Ride service companies like Uber and Lyft are focused on the technology of self-driving cars, but what about everythingn else? Lyft is now exploring the passenger aspect via a partnership with self-driving software firm nuTonomy. The idea, the companies say in a news release, is to gain knowledge on areas like passenger comfort and safety, "from routing and booking to the performance of the driving system and how it interacts and communicates with the rider."
Lyft and nuTonomy will be doing R&D in the Boston area at the Raymond L. Flynn marine park and nearby at Seaport and Fort Point. During trials, "an engineer from nuTonomy rides in each of its vehicles during testing to observe system performance and assume control if needed," the company said.
nuTonomy, a startup that sprung from MIT, has some experience in those areas, having launched the first-ever automated taxi service with Mitsubishi i-MiEV and Renault Zoe electric vehicles in Singapore. (It also had its first accident shortly after that.) The company is also running its own small self-driving trials on a small stretch of road in South Boston.
Lyft, meanwhile, has teamed up with a few rival self-driving companies so far, including GM and Google's Waymo. Waymo told the NY Times that as a partner, Lyft can help it "reach more people, in more places." Indeed, once the tech becomes reliable enough to put on the streets without supervision, companies will focus on paying customers to try to recoup the massive investments they've laid out so far.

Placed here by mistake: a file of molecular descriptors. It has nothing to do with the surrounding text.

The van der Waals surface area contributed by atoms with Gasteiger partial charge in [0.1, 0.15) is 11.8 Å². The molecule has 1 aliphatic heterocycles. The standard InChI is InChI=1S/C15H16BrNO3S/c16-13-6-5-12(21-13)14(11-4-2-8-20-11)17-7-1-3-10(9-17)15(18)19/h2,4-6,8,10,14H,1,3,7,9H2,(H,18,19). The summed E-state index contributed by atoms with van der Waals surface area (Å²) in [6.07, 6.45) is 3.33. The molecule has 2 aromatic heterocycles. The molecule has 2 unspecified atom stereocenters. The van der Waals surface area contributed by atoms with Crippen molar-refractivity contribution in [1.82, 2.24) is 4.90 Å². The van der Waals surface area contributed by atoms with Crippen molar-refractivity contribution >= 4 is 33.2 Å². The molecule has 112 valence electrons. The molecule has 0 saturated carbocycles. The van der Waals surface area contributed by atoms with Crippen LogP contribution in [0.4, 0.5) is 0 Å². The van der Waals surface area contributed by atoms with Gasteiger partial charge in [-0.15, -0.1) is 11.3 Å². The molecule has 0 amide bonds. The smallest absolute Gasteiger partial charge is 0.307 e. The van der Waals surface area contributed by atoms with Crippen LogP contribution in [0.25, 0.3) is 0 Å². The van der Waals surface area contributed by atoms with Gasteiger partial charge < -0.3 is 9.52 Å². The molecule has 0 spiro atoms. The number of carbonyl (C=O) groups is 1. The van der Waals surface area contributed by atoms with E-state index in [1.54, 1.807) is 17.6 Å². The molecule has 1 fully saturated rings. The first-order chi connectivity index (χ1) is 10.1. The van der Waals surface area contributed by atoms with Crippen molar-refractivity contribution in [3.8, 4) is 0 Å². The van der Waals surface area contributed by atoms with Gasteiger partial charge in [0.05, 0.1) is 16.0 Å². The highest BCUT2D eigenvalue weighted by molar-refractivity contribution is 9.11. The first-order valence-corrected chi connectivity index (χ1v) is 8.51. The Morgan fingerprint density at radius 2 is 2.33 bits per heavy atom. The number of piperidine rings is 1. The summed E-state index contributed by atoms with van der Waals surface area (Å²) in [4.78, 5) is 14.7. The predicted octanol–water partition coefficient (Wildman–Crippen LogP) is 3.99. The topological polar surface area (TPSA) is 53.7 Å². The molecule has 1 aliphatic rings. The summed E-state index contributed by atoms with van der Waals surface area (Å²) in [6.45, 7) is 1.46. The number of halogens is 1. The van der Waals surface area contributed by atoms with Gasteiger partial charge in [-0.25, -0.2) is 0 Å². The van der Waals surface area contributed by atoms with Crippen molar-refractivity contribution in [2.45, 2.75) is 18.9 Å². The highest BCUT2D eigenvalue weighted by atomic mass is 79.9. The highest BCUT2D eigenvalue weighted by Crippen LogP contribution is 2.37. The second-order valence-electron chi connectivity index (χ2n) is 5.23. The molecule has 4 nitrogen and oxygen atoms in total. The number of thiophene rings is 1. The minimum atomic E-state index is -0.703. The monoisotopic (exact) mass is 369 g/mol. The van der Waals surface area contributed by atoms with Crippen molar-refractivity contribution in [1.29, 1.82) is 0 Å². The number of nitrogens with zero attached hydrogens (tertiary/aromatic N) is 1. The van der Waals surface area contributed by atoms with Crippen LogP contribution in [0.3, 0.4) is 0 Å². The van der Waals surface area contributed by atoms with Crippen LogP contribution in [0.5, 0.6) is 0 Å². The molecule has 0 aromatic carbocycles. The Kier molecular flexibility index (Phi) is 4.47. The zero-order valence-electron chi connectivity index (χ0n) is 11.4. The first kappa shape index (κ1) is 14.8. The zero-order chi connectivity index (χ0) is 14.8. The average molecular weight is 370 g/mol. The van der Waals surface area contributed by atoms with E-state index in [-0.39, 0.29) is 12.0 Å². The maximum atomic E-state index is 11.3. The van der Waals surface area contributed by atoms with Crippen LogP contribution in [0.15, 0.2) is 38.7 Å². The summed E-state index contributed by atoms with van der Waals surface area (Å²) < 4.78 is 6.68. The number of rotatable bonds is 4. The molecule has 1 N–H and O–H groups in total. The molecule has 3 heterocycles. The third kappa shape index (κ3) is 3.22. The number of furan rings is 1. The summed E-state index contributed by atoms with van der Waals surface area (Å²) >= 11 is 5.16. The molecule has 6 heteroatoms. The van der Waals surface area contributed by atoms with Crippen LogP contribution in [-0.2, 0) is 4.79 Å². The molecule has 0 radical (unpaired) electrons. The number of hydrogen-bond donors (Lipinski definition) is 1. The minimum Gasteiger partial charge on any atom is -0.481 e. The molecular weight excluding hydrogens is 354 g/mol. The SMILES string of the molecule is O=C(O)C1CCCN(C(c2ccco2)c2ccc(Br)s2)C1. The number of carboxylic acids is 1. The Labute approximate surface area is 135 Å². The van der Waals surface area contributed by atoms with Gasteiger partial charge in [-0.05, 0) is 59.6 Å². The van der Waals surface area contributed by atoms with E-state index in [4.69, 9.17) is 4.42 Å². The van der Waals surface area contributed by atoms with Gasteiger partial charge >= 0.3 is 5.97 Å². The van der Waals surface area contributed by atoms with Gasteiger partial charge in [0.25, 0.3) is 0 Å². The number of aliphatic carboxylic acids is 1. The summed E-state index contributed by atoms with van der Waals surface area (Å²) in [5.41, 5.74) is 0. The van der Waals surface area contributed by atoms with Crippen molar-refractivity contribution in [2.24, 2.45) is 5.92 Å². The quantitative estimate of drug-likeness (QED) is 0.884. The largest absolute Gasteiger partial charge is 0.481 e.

Following initial trials, Lyft and nuTonomy could expand to gather even more data and learn "about the ideal function, performance and features of an autonomous mobiliy-on-demand service," they say. nuTonomy could use that knowledge soon, as it plans to take its Singapore ride-sharing service out of trials sometime in 2018.
All products recommended by Engadget are selected by our editorial team, independent of our parent company. Some of our stories include affiliate links. If you buy something through one of these links, we may earn an affiliate commission.
Popular on Engadget
A massive spam attack is ruining public 'Among Us' games